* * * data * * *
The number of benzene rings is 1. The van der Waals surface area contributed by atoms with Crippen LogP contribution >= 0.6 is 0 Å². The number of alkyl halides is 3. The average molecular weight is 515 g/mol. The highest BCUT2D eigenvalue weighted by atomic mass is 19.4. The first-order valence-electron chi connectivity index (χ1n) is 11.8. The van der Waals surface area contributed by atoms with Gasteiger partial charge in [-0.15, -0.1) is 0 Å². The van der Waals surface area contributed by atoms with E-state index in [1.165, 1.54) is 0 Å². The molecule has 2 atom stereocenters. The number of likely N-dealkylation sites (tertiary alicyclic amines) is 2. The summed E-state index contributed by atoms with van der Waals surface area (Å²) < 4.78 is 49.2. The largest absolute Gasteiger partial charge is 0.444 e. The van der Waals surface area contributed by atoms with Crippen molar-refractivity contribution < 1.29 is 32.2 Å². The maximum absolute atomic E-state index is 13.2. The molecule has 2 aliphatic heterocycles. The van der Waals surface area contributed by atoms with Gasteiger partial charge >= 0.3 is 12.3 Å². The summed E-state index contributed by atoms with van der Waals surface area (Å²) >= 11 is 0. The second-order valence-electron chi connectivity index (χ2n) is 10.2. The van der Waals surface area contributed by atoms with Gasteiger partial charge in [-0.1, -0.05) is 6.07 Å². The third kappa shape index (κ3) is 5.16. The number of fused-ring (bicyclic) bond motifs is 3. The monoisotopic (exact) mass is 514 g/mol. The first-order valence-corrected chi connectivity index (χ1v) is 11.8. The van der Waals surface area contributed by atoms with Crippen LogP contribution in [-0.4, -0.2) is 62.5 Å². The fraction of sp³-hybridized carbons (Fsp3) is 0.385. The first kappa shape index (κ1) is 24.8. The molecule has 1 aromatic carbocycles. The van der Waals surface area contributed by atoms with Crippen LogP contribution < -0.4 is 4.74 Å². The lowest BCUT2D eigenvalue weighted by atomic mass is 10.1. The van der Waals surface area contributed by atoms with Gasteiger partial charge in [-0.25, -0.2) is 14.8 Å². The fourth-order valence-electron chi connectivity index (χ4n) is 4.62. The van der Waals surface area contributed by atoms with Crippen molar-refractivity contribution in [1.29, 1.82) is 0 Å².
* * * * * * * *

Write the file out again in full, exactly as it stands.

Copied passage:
The number of benzene rings is 1. The van der Waals surface area contributed by atoms with Crippen LogP contribution >= 0.6 is 0 Å². The number of alkyl halides is 3. The average molecular weight is 515 g/mol. The highest BCUT2D eigenvalue weighted by atomic mass is 19.4. The first-order valence-electron chi connectivity index (χ1n) is 11.8. The van der Waals surface area contributed by atoms with Gasteiger partial charge in [-0.15, -0.1) is 0 Å². The van der Waals surface area contributed by atoms with E-state index in [1.165, 1.54) is 0 Å². The molecule has 2 atom stereocenters. The number of likely N-dealkylation sites (tertiary alicyclic amines) is 2. The summed E-state index contributed by atoms with van der Waals surface area (Å²) < 4.78 is 49.2. The largest absolute Gasteiger partial charge is 0.444 e. The van der Waals surface area contributed by atoms with Crippen molar-refractivity contribution < 1.29 is 32.2 Å². The maximum absolute atomic E-state index is 13.2. The molecule has 2 aliphatic heterocycles. The van der Waals surface area contributed by atoms with Gasteiger partial charge >= 0.3 is 12.3 Å². The summed E-state index contributed by atoms with van der Waals surface area (Å²) >= 11 is 0. The second-order valence-electron chi connectivity index (χ2n) is 10.2. The van der Waals surface area contributed by atoms with Gasteiger partial charge in [-0.1, -0.05) is 6.07 Å². The third kappa shape index (κ3) is 5.16. The number of fused-ring (bicyclic) bond motifs is 3. The monoisotopic (exact) mass is 514 g/mol. The first-order valence-corrected chi connectivity index (χ1v) is 11.8. The van der Waals surface area contributed by atoms with Crippen LogP contribution in [-0.4, -0.2) is 62.5 Å². The fraction of sp³-hybridized carbons (Fsp3) is 0.385. The first kappa shape index (κ1) is 24.8. The molecule has 1 aromatic carbocycles. The van der Waals surface area contributed by atoms with Crippen LogP contribution < -0.4 is 4.74 Å². The lowest BCUT2D eigenvalue weighted by atomic mass is 10.1. The van der Waals surface area contributed by atoms with Gasteiger partial charge in [-0.25, -0.2) is 14.8 Å². The fourth-order valence-electron chi connectivity index (χ4n) is 4.62. The van der Waals surface area contributed by atoms with Crippen molar-refractivity contribution in [1.29, 1.82) is 0 Å².